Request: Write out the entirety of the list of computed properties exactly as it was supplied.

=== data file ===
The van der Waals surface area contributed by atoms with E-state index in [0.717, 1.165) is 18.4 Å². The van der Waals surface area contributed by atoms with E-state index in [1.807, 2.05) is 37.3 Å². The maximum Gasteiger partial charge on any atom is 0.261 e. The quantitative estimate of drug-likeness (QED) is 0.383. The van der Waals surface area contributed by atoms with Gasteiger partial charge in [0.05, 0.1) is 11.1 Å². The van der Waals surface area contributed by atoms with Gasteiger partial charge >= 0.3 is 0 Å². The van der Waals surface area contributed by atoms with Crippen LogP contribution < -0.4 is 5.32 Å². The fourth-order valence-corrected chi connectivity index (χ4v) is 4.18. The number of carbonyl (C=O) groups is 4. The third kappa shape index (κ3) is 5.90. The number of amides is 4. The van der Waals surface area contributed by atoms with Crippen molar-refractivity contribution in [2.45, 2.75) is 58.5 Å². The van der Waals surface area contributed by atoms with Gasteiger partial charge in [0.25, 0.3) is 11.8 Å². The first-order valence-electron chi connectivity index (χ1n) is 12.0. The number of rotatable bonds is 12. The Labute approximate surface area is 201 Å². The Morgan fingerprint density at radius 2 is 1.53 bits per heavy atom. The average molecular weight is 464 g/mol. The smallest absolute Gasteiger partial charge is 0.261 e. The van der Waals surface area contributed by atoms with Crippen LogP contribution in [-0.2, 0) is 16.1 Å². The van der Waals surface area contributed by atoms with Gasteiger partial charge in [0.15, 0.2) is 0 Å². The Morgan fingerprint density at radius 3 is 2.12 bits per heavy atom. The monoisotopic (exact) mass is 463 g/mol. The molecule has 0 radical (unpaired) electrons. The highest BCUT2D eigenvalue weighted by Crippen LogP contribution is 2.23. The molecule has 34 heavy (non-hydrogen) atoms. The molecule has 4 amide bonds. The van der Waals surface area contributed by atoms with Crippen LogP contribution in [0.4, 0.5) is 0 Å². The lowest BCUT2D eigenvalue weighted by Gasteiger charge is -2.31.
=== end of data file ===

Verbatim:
The van der Waals surface area contributed by atoms with E-state index in [0.717, 1.165) is 18.4 Å². The van der Waals surface area contributed by atoms with E-state index in [1.807, 2.05) is 37.3 Å². The maximum Gasteiger partial charge on any atom is 0.261 e. The quantitative estimate of drug-likeness (QED) is 0.383. The van der Waals surface area contributed by atoms with Gasteiger partial charge in [0.05, 0.1) is 11.1 Å². The van der Waals surface area contributed by atoms with Gasteiger partial charge >= 0.3 is 0 Å². The van der Waals surface area contributed by atoms with Crippen LogP contribution < -0.4 is 5.32 Å². The fourth-order valence-corrected chi connectivity index (χ4v) is 4.18. The number of carbonyl (C=O) groups is 4. The third kappa shape index (κ3) is 5.90. The number of amides is 4. The van der Waals surface area contributed by atoms with Crippen molar-refractivity contribution in [2.45, 2.75) is 58.5 Å². The van der Waals surface area contributed by atoms with Gasteiger partial charge in [0.25, 0.3) is 11.8 Å². The first-order valence-electron chi connectivity index (χ1n) is 12.0. The number of rotatable bonds is 12. The Labute approximate surface area is 201 Å². The Morgan fingerprint density at radius 2 is 1.53 bits per heavy atom. The average molecular weight is 464 g/mol. The smallest absolute Gasteiger partial charge is 0.261 e. The van der Waals surface area contributed by atoms with Crippen LogP contribution in [-0.2, 0) is 16.1 Å². The van der Waals surface area contributed by atoms with Gasteiger partial charge in [0.15, 0.2) is 0 Å². The Morgan fingerprint density at radius 3 is 2.12 bits per heavy atom. The monoisotopic (exact) mass is 463 g/mol. The molecule has 0 radical (unpaired) electrons. The highest BCUT2D eigenvalue weighted by Crippen LogP contribution is 2.23. The molecule has 34 heavy (non-hydrogen) atoms. The molecule has 4 amide bonds. The van der Waals surface area contributed by atoms with Crippen LogP contribution in [0.4, 0.5) is 0 Å². The lowest BCUT2D eigenvalue weighted by Gasteiger charge is -2.31.